How to Be a Kid Again—or at Least Think Like One - Writer's Digest

How to Be a Kid Again—or at Least Think Like One

Marcia T. Jones and Debbie Dadey provide several idea generators to help you get inside the mind of your younger characters. Here are five sense activities to help you recall the vivid experiences and emotions of childhood.
Publish date:

Finding compelling ideas for today's young readers is imperative to creating successful stories. One of the best places to find those ideas is your own childhood. Don't worry, you don't have to cry out, "I can't remember what it was like to be a kid!"

There are ways to be a kid again. The following techniques will help you recall things you haven't thought about since you were young. Use them to generate new ideas and to expand the ideas you already have. Once you dig up memories, emotions and ideas using webbing, letter writing, your five senses and what-iffing, you'll be able to write vivid stories that kids can't wait to read.

Webbing goes by many names, including ballooning, clustering and mind mapping. No matter what you call it, webbing is one of the most effective ways to ignite idea sparks. Webbing's non-linear format encourages creativity while providing visual logical connections that help organize your thinking.

It's simple. Simply start with an idea, word, memory or phrase and put it in the middlethe centerof your paper. Then, free associate around your "central idea." Whatever your brain blurts, jot it down anywhere on the paper. Circle the brainstormed ideas and draw lines to the central idea as a reminder that all your ideas are connected. Keep going until you sense a shift from random association to a more focused cluster around a specific subtopic. The end result looks something like dandelion seeds ready to be scattered by the wind.

Webs are great for developing ideas, but are also helpful for discovering your focus.

Your five senses
Close your eyes. Breathe deeply. Can you smell Dad's chicken coated with pepper-seasoned flour then slow-fried on a cold Sunday afternoon? Listen. The cardinal is perched on Mrs. Springgate's television antennae again. Can you hear it singing, "purty, purty, purty"? And if you look out the window, can you see the fall breeze ruffling flame-tinted leaves on the sugar maple tree?

Your five senses can be an exciting starting point for ideas. Using your senses will help trigger dormant ideas as you're transported back to your childhood memories. Call on your five senses to help you recall those memories and emotions.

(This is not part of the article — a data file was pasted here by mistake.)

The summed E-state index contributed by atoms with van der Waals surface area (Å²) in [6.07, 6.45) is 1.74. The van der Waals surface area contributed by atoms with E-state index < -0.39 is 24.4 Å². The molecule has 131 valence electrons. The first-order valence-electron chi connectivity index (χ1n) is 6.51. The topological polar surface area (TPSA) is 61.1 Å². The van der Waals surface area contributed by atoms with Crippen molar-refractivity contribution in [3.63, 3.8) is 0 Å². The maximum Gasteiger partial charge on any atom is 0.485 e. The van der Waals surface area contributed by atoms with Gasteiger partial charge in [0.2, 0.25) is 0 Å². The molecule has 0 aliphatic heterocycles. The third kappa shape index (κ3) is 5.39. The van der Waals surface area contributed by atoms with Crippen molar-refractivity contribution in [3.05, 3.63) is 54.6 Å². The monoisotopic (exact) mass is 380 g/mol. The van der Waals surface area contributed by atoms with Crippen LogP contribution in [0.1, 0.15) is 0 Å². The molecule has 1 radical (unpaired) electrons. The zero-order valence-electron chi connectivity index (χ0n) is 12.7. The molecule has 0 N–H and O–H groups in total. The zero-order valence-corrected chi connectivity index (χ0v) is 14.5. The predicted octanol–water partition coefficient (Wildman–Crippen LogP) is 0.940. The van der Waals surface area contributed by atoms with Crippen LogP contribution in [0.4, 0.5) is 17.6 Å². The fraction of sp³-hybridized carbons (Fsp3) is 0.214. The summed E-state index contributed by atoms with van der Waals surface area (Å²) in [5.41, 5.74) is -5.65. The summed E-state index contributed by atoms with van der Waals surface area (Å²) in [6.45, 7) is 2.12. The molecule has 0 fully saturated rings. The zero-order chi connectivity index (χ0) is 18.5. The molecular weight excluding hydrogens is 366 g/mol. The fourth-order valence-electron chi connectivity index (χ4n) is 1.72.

One of the easiest roads to new ideas is to take a normal childhood situation and say, "What if?" In our first book, Vampires Don't Wear Polka Dots, we took the ordinary situation of a third grade class and said, "What if the third grade teacher really was a vampire?" We kept "what-iffing" until we had the beginnings of a story. Take a look at the progression of our what-iffing exercise to see how our story developed.

"What if a group of kids were so bad they chased off their teacher?"

"What if they suspected the replacement was a vampire?"

"What if she moved into a haunted house?"

"What if the kids suspect she has magic power?"

"What if one of the kids pushed her too far?"

What-iffing is incredibly easy and fun. It's also one of the most powerful strategies available to writers.

Do you remember the excitement of going to the mailbox and finding something other than bills and advertisements? Rekindle that excitement by writing letters and work on story ideas at the same time.

Take the time to write letters to family and friends. Fill you letter with the details of your life, memories of the past and hopes for the future. After writing your letters, examine them closely. Our lives are filled with story fodder. Detailing how the drought has killed your garden in a letter to your grandmother might provide you with an article idea. Jotting a note to your best friend from the third grade could give you an idea for a poem. A letter to your sister remembering the fight you had over a card game could be the spark you need for a story.

The great thing about real letters is that you receive answers. Those letters can be filled with story ideas, too!

Writing fictional letters encourages a natural writing voice, keeps you focused on the audience and helps you clarify your purpose. Writing letters from the perspective of a child will generate fresh ideas and help you ease into actual drafting using a natural voice.

Webbing, letter writing, five senses and what-iffing will help you recall vivid experiences and emotions. Those memories are the key to generating fresh ideas for your children's stories, articles and poetry.

Read more idea exercises from Jones and Dadey

Check out other books on writing for children

Marcia Thornton Jones and Debbie Dadey are the authors of Story Sparkers: A Creativity Guide for Children's Writers.